It’s a pleasure to share this edition of The Manual of Ideas as 2019 draws to a close and we gear up for another great year. We continue to focus on building MOI Global into a special kind of membership community and delivering increasing value to you, our members. We look forward to new initiatives in 2020, including an opportunity for members to share ideas during the Berkshire Hathaway weekend in May; the launch of a new online conference, Industry Insights; and the buildout of local chapters in select cities around the world. Our enduring goal is to nurture an authentic global community of intelligent investors who come together in the pursuit of worldly wisdom.
On the investment side, in recent months I have been pondering the question of what to do in a market in which the prices of most assets appear inflated. “Inflated” is a loaded word, of course, because it implies “overvalued”. Many of us either disagree with this notion, or we are unwilling to accept it because it is an “inconvenient truth”. The steady rise in asset prices has lulled the vast majority of investors into complacency. One cannot deny the positive psychic impact of seeing one’s portfolio value march steadily higher. In addition to making us feel richer, it also makes us feel smarter.
Intuitively and theoretically, we know that the time to be cautious is when everyone is enthusiastic or complacent. When everyone has seemingly come around to the view that “compounders” are the “holy grail” of investing, maybe it’s time to reconsider. When everyone has come around to the view that central banks can manipulate interest rates into being low forever and that, as a result, equities are undervalued, maybe it’s time to be skeptical of the power of central banks to alter the laws of finance. Maybe it’s time to stop valuing equities as if future cash flows should be discounted at rates approaching zero.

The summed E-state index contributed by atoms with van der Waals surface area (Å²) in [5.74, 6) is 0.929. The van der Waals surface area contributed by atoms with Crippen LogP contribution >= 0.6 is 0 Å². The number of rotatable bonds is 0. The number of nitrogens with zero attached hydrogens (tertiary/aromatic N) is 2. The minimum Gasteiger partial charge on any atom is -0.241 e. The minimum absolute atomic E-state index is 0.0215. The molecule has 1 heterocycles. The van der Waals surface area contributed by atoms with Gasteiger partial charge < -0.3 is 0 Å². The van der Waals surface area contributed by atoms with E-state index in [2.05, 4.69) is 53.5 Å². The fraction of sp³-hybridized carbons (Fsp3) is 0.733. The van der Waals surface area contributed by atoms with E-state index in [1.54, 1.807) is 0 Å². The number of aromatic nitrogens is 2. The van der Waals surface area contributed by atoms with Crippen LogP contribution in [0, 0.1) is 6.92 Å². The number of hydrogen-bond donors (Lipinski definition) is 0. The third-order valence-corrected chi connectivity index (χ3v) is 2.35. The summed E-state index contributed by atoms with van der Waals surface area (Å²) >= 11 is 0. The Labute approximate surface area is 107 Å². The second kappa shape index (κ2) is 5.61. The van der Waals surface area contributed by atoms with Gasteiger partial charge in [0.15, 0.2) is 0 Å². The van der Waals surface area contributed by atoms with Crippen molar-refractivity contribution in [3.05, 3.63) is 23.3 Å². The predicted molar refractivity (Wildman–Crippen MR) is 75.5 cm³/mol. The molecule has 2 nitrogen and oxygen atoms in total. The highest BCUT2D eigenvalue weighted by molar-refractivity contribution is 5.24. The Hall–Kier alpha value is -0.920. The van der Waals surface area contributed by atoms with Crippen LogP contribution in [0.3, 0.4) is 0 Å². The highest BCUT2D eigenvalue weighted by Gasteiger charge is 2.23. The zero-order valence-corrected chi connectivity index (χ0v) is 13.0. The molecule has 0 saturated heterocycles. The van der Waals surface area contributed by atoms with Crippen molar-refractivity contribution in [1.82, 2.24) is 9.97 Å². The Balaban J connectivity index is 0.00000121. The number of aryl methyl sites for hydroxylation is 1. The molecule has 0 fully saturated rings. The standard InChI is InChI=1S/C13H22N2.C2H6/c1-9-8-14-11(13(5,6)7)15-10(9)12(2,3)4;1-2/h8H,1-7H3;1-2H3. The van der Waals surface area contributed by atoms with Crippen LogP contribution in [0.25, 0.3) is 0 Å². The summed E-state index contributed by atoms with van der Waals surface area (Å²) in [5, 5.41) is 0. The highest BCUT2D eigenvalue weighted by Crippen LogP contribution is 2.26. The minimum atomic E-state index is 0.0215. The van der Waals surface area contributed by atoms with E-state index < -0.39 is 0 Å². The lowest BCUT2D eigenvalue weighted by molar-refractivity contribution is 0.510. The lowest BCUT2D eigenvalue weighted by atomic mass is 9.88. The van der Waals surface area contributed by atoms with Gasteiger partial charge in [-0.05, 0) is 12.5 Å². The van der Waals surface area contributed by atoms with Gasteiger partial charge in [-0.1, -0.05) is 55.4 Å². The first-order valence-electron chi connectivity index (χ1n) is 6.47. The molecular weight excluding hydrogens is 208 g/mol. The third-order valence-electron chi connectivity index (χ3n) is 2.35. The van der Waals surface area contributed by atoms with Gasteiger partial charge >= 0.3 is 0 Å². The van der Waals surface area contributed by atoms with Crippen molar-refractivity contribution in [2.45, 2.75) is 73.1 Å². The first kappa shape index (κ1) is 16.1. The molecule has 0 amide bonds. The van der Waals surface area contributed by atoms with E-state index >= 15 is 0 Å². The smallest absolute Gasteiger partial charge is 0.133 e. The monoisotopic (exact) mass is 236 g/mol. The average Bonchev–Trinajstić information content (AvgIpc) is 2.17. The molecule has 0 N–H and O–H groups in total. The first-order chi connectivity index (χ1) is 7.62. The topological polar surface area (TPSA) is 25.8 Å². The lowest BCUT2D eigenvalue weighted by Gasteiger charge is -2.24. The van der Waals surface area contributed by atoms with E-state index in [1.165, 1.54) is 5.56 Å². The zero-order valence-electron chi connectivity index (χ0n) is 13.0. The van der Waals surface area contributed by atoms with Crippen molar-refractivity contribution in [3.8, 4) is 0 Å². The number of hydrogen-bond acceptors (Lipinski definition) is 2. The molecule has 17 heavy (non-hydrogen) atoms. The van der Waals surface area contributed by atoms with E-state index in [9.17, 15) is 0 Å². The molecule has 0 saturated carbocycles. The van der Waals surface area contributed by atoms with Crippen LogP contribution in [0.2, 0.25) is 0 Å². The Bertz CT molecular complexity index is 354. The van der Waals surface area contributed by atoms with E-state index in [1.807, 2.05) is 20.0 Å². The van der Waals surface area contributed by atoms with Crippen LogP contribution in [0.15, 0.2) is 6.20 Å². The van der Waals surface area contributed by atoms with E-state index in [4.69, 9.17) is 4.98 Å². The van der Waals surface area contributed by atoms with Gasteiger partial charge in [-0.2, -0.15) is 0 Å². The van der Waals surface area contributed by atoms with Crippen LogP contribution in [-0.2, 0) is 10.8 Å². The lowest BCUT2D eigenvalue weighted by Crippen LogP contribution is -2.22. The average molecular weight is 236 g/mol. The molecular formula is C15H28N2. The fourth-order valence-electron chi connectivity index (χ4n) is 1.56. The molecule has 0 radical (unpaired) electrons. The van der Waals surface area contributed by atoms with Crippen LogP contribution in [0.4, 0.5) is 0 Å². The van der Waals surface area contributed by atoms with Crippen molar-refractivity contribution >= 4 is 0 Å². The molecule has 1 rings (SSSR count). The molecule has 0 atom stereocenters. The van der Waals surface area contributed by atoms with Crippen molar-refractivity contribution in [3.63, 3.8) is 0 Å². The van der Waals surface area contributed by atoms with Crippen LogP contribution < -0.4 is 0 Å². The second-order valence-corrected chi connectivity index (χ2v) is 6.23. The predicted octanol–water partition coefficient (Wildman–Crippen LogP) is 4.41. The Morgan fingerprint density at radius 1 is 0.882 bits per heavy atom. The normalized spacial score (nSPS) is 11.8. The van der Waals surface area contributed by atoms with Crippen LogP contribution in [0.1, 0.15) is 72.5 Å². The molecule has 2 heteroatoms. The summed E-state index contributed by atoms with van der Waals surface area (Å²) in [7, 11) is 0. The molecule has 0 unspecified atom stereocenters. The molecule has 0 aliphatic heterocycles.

We live in a world that would already explain significantly lower quotations of the S&P 500 and other major indices. First, protectionism is on the rise, as evidenced most prominently by the U.S.-China trade dispute. Second, the inexplicable weakening of transatlantic alliances, which had guaranteed post-World War II stability, has made the world less safe, providing a boost to autocratic regimes and encouraging them to become more assertive. Some have compared the current state of geopolitics to the pre-WWI or pre-WWII periods. Fourth, in purely economic terms, an environment in which trillions of dollars are “parked” in negative-yielding bonds, and well-performing countries like the U.S. are running record deficits, does not appear sustainable. “Inflation is dead” has become such a commonly held view that even raising inflation as a possibility casts one as behind the times. Finally, profit margins remain near all-time highs, in stark contrast to the real upending of entire industries due to technological innovation and creative destruction.
Put differently, if the S&P 500 were 20% lower, investors could point to numerous factors to justify such a level. If and when there is a market decline, there will be plenty of arguments for an even more pessimistic outlook. This suggests volatility ahead, something that is by no means a consensus view. In early 2009 the question du jour was, “How low can the market go?” Of course, it should have been, “How high can it go?” Now, the question du jour is “how high?”, with some pundits even arguing for a market “meltup”. Instead, it might be time to start asking, “How do we protect the downside?”
I hope you’ll join us at our flagship online conference, Best Ideas 2020, from January 8-11. In the meantime, I wish you and yours a wonderful holiday season and a great start to the new year.
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